Text Summarization Evaluation: Correlating Human Performance on an Extrinsic Task with Automatic Intrinsic Metrics
Dorr, Bonnie J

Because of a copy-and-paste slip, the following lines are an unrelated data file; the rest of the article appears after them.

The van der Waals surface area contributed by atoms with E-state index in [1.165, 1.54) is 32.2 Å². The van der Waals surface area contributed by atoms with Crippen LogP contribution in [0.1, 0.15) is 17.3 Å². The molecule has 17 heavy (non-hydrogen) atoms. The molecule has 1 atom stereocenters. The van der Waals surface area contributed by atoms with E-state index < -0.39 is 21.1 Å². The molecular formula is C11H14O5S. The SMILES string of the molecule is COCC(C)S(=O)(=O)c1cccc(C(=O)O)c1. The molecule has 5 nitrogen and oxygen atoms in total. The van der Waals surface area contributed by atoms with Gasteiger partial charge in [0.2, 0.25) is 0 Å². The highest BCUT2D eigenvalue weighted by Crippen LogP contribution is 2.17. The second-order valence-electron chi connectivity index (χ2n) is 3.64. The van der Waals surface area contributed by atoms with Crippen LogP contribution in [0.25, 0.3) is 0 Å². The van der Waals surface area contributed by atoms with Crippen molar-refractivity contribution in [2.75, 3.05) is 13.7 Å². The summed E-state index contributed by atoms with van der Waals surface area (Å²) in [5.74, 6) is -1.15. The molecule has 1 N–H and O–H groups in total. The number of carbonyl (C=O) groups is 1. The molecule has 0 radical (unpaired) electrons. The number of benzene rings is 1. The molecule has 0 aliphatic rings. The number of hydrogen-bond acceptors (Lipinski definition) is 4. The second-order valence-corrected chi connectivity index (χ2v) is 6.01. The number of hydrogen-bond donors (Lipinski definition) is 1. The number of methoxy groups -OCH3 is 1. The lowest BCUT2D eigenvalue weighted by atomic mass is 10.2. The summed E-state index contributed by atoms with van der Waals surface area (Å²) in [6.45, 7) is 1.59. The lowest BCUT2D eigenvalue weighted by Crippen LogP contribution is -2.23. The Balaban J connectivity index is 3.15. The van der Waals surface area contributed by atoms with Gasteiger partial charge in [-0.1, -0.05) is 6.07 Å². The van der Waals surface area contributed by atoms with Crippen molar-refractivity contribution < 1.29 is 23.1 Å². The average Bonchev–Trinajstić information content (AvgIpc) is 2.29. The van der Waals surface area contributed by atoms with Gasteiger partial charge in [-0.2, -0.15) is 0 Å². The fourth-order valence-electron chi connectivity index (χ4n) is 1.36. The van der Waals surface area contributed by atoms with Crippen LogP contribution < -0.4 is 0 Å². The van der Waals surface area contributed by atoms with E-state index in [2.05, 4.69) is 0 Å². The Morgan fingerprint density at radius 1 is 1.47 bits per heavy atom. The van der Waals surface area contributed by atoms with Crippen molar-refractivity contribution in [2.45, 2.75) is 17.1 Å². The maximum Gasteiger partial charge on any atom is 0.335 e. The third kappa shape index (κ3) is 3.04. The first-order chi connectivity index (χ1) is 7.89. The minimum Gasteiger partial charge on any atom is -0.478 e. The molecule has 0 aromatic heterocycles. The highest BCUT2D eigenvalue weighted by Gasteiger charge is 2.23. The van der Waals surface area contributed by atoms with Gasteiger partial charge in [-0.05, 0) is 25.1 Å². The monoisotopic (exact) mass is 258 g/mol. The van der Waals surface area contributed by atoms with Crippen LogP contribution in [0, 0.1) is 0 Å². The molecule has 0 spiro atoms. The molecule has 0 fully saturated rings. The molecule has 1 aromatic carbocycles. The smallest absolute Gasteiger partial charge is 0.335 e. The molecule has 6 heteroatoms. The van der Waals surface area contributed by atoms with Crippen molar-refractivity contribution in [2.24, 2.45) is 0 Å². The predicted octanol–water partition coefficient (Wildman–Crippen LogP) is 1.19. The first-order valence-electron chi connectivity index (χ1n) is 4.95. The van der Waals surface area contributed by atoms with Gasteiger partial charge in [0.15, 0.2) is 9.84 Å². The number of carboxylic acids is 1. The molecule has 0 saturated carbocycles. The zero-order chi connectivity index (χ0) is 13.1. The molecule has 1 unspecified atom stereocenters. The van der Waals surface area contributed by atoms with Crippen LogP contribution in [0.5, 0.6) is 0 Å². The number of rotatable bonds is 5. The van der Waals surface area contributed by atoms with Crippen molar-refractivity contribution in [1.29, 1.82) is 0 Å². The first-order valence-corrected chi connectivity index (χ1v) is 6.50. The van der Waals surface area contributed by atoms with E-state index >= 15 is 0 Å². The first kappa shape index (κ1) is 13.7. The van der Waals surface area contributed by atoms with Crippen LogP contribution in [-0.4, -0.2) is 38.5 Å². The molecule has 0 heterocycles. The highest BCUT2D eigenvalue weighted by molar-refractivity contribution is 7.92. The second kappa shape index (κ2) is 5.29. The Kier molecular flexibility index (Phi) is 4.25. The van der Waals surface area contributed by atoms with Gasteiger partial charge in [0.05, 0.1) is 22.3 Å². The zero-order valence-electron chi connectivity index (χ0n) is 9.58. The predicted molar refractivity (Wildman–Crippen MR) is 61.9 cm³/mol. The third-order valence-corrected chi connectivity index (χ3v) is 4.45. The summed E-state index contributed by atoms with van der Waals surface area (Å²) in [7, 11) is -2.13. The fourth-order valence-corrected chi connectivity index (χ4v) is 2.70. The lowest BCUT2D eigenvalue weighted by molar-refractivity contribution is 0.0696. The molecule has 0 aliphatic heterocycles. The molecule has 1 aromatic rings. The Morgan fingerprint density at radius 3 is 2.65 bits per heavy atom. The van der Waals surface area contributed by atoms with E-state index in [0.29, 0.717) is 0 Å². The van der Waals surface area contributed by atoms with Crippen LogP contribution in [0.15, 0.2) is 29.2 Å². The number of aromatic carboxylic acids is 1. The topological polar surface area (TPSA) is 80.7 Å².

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Text summarization evaluation is the process of assessing the quality of an individual summary produced by human or automatic methods. Many techniques have been proposed for text summarization and researchers require an easy and uniform method for evaluation of their summarization systems. Human evaluations are often costly, labor-intensive and time-consuming, but are known to produce the most accurate results. Automatic evaluations are fast, easy to use and reusable, but the quality of their results have not been independently shown to be similar to that of human evaluations. This thesis introduces a new human task-based summarization evaluation measure called Relevance Prediction that is a more intuitive measure of an individual's performance on a real-world task than agreement based on external judgments. Relevance Prediction parallels what a user does in the real world task of browsing a set of documents using standard search tools, i.e., the user judges relevance based on a short summary and then that same user---not an independent user---decides whether to open (and judge) the corresponding document. This measure is shown to be a more reliable measure of task performance than LDC Agreement, a current external gold-standard based measure used in the summarization evaluation community. Six experimental studies are conducted to examine the existence of correlations between the human task-based evaluations of text summarization and the output of current intrinsic automatic evaluation metrics. The experimental results indicate that moderate, yet consistent correlations exist between the Relevance-Prediction method and the ROUGE metric for single-document summarization. This work also formally establishes the usefulness of text summarization in reducing task time while maintaining a similar level of task judgment accuracy as seen with the full text documents.